http://www.meetup.com...­
Paul O.
user 4986770
Minneapolis, MN
Post #: 27
I would also throw in GURPS, Cortex, and FATE as good systems that encourage role vs roll playing and have a nice set of diverse skills.
Troy S.
SkullThrone
Minneapolis, MN
Post #: 34
I think you should post the content from the email dialog we've had...I think that this do a good summary of what your looking from from the post.

I think essentially your asking "Why does the system matter so much?"...I just see the replies getting away from your intent.

Granted I've had number of off-thread exchanges with you, which is where this post if coming from...and think that if you wanted more specific replies from everyone it might be conducive to share some of the info from these messages.
Manager D.
user 7377737
Minneapolis, MN
Post #: 80
Mark, Since it is already set in 1st edition, why don't you run it in that?

There was a thread a while back regarding player openings in a 2nd edition game, and that game got a number of responses and filled up quick. I think I pm-ed him only a day or two after the post and could not get in!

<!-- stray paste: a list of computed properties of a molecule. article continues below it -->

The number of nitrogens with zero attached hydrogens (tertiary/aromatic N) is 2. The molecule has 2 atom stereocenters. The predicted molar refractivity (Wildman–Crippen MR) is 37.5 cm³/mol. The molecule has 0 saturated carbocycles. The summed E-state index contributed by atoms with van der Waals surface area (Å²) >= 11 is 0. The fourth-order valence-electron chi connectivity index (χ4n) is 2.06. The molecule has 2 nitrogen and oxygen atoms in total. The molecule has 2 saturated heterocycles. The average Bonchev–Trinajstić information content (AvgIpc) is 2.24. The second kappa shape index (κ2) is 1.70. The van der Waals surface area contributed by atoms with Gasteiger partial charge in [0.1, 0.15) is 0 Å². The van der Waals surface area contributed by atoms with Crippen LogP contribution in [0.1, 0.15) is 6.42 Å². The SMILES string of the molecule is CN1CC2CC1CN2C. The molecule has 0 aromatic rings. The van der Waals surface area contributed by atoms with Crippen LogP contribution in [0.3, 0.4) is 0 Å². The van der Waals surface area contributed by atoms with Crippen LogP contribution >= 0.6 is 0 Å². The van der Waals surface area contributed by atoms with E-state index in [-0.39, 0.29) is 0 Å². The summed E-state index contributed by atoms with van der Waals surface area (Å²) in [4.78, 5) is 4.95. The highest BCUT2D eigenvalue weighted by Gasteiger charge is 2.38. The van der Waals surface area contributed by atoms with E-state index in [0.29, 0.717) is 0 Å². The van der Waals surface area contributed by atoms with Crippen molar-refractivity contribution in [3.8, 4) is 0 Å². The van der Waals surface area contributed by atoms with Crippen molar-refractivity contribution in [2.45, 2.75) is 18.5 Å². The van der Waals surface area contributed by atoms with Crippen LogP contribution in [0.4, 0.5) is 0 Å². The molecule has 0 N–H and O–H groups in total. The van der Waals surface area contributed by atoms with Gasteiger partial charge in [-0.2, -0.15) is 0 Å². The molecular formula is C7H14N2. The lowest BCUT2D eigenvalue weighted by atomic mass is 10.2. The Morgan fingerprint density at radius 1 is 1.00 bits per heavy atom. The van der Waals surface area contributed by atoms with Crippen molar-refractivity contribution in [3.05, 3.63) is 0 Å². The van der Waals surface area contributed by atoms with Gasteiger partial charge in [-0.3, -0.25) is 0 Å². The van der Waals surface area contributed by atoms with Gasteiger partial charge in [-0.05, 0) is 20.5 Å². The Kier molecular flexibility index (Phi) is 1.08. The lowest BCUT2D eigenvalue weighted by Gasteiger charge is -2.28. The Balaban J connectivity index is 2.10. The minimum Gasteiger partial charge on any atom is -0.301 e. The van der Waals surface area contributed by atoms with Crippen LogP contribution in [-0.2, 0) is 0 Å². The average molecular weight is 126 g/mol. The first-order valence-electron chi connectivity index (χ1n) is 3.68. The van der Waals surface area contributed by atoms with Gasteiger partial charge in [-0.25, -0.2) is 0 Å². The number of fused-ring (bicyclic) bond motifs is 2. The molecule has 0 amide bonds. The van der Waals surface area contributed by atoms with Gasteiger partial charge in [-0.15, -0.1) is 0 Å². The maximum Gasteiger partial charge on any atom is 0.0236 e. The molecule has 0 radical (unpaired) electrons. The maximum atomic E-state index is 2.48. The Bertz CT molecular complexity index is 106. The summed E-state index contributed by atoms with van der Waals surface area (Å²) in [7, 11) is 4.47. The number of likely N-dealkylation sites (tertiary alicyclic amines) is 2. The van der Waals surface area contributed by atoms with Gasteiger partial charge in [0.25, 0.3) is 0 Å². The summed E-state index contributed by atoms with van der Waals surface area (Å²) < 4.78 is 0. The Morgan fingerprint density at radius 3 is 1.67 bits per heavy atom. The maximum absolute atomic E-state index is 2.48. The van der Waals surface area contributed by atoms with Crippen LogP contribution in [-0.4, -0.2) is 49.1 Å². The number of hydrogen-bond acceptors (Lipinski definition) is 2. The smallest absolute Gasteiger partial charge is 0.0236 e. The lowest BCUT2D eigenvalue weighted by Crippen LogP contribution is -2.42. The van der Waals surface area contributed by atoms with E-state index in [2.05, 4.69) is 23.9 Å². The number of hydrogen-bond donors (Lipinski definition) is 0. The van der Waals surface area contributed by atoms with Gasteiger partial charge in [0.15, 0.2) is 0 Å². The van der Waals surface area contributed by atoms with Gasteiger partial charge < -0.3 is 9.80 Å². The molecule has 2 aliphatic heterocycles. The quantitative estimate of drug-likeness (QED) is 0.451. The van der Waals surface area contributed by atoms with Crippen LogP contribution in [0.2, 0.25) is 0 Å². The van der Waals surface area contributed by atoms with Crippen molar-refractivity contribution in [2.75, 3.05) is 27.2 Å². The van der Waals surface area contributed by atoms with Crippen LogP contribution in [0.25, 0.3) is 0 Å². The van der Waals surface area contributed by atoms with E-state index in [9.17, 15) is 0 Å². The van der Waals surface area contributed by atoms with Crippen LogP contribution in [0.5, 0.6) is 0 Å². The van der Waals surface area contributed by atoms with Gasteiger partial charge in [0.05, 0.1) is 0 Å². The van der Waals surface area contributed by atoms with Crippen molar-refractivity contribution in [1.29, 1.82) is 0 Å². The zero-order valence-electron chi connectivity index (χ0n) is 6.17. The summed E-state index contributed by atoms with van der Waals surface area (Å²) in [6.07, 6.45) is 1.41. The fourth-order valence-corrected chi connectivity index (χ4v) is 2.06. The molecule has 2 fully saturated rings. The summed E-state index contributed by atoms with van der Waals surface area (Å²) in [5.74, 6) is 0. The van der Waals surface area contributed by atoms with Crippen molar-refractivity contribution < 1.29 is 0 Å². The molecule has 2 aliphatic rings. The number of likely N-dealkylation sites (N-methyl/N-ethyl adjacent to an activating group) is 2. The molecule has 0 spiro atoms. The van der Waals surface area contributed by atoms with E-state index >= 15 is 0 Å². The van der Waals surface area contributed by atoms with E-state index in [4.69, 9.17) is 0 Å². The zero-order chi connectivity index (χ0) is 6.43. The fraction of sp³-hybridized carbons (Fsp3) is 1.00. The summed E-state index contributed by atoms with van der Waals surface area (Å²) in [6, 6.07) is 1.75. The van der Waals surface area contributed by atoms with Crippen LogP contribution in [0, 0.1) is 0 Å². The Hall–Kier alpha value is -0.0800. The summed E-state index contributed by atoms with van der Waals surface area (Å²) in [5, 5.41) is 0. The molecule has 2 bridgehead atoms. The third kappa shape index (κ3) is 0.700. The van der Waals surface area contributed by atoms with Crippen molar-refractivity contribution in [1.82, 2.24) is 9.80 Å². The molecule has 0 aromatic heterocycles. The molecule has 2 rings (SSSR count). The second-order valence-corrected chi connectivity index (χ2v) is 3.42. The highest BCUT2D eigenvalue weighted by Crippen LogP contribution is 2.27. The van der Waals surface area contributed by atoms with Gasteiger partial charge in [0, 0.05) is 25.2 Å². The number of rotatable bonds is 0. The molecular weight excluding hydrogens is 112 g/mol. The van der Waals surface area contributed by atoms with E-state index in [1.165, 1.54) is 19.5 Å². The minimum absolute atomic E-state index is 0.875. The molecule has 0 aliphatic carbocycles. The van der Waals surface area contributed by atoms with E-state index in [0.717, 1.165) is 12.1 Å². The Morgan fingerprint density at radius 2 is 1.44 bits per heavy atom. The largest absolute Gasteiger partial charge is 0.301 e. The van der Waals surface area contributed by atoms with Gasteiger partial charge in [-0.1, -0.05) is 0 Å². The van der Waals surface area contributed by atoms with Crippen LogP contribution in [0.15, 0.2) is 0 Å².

It sounds like you have put some work into the campaign. A good story and background will draw players...be it AD&D, Pathfinder, 4e or whatever. Run what system you like to do, and you should be able to find some interested participants.

I started my own 2nd edition AD&D game and went from 2 players to 6, then to 12 players, now in two separate groups. There is actually another several that would like to get in that I cant easily accommodate, as I prefer a 4-6 player group (more is a mob.) Two groups is quite enough for me...if I had a co-dm I could fill that group too.

I did not expect what happened to happen, as I thought 2nd edition AD&D was considered passe`. There are a lot of people who like it, and others willing to try it, as I found out.